“We’re not asking the county for one penny to maintain this complex,” Kolodzey said. “We’re going to get it built with private money or donations.”
The county’s Shooting Sports Task Force (SSTF), charged in January 2009 with finding land for a shooting sports complex, went before the commissioners court in May to recommend that the county spend $5.5 million to purchase the Hillert Tract from the Anderson Group.
Kolodzey said Anderson Group may build 1,100 homes on the Hillert Tract unless the county buys it.
“You figure 1.5 cars per household, that’s about the average, each one of the cars would be coming and going at a minimum of twice a day,” Kolodzey said. “The traffic over there, and then all the impervious cover — what we’re asking the county to do is actually preserve a beautiful piece of property as open space.”
SSTF and TxSSC members say the Hillert Tract is eligible for parks and open space bond funds, approved by voters in 2007.
In a July 7 letter to the commissioners court, the Hays County Parks and Open Space Advisory Board (POSAB) said the use of parks bond funds to purchase the Hillert tract at $5.5 million “is not in line with the original intent of the parks and open spaces bond approved by county voters … However, the use of $600,000 on reserve for recreational projects may be appropriate.”
Since the aforementioned letter, POSAB has been tasked with creating scoring criteria for recreation projects, and the habitat conservation plan property for which commissioners were reserving most of the remaining bond funds has been chosen, though not purchased.
Taking into account a slew of recent parks and open space projects approved by the commissioners court, there would be approximately $1,630,746.56 left in the parks and open space bonds. However, negotiations for a $5 million expenditure to purchase of Nicholson Ranch property in western Hays County have not concluded. Further, the court may not allocate the full $1.7 million it recently reserved for improvements to Harrison Ranch Park.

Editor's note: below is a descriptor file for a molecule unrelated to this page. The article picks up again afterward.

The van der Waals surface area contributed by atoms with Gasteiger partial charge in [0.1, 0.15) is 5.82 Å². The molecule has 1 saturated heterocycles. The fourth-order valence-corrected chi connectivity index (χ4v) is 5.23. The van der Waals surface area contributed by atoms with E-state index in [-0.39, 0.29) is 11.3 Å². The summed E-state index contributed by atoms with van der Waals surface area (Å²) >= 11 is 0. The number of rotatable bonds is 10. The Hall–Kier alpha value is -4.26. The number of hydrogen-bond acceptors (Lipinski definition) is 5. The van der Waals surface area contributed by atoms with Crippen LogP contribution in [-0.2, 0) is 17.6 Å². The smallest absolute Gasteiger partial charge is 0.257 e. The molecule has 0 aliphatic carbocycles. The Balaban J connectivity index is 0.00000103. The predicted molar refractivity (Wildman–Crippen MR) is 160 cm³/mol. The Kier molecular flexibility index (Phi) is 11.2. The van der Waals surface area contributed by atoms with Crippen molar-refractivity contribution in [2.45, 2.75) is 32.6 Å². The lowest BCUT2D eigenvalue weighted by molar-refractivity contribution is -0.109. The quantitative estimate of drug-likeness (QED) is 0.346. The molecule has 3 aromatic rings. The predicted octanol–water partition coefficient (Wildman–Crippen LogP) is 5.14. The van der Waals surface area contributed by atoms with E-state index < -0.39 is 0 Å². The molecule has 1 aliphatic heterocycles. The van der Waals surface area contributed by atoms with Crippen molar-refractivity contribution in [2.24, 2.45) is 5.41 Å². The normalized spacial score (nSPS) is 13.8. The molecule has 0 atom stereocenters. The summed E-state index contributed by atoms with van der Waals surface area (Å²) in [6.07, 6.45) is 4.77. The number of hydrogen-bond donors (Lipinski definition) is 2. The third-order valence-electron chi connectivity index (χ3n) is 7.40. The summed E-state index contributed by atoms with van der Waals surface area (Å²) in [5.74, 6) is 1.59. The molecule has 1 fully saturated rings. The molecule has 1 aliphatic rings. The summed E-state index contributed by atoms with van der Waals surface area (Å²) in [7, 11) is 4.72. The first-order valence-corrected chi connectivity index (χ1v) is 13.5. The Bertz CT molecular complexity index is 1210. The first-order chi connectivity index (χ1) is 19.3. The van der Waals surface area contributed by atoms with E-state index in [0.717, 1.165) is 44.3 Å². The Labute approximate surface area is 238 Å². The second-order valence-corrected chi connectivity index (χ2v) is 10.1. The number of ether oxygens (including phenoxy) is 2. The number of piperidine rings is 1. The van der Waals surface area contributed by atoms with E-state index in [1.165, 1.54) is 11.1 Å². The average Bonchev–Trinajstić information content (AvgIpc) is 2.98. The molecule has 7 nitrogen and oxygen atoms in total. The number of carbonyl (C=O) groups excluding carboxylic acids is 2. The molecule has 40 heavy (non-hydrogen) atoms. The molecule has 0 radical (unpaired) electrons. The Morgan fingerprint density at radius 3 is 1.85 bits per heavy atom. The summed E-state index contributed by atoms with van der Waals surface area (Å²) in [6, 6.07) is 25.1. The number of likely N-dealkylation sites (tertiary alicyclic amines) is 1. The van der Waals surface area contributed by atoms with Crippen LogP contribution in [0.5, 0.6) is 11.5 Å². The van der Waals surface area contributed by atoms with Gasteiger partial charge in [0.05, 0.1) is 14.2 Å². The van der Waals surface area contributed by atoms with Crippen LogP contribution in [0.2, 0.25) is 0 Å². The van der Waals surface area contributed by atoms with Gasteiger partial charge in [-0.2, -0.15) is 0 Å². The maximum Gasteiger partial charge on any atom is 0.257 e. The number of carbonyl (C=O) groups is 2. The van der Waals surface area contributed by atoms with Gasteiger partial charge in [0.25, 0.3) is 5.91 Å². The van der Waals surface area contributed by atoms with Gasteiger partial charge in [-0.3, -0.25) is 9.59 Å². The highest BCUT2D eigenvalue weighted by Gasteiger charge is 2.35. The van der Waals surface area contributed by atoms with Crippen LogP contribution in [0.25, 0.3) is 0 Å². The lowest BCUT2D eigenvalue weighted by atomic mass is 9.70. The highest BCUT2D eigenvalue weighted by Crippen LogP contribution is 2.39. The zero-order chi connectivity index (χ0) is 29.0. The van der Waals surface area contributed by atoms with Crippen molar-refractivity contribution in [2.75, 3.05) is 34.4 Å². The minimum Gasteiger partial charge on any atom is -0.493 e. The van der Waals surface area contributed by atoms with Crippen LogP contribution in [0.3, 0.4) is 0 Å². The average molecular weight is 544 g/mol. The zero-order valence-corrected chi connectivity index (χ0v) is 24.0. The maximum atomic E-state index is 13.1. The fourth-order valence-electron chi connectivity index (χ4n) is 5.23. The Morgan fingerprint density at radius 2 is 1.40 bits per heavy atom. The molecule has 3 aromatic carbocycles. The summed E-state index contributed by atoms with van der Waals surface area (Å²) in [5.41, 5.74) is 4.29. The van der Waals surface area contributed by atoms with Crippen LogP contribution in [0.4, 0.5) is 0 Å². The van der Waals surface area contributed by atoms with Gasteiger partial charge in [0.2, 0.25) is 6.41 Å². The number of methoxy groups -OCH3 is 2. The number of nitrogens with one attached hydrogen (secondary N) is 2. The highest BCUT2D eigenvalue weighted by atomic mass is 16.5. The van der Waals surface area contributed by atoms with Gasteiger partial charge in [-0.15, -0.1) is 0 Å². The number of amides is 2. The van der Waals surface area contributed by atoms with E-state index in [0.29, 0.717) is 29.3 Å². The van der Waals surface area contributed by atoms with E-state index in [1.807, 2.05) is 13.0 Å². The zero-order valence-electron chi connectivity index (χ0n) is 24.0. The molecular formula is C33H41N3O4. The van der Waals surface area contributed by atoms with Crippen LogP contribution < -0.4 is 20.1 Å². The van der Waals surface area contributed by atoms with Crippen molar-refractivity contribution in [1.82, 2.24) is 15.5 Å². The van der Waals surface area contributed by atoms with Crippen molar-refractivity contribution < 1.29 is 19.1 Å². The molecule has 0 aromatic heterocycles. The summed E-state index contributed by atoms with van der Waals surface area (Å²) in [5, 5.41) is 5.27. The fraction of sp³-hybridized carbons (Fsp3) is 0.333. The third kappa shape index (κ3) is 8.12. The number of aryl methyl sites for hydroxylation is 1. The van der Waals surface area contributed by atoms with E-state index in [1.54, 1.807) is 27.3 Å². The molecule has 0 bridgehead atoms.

On Aug. 11, TxSSC held a public meeting similar to the one it plans this week. Kolodzey said Commissioner Debbie Ingalsbe (D-San Marcos) requested the meeting. The Hillert Tract lies within Ingalsbe’s precinct. Kolodzey said the county wanted TxSSC to notify residents near the proposed park and shooting complex of the project so they could attend the Aug. 11 meeting.
“We’re trying to be open and above board,” Kolodzey said. “They wanted to have public meetings, so we didn’t know how to get a hold of these people, we didn’t have their addresses, so there was six of us who went out and we hung 170 door tags, and we had a pretty good turnout — a far better turnout than we’d every imagined. It was very informative for us. People make us change. We want it, we want to know what the public wants. It’s not what we want. We’re trying to do this for Hays County.”
TxSSC President Stephen Marlow said the meet-and-greet will begin Wednesday at 6 p.m., with a presentation following at 6:30 p.m. The Hays County Extension Office is located at 1253 Civic Center Loop in San Marcos. A version of the group’s presentation can be found on its website.Email | Print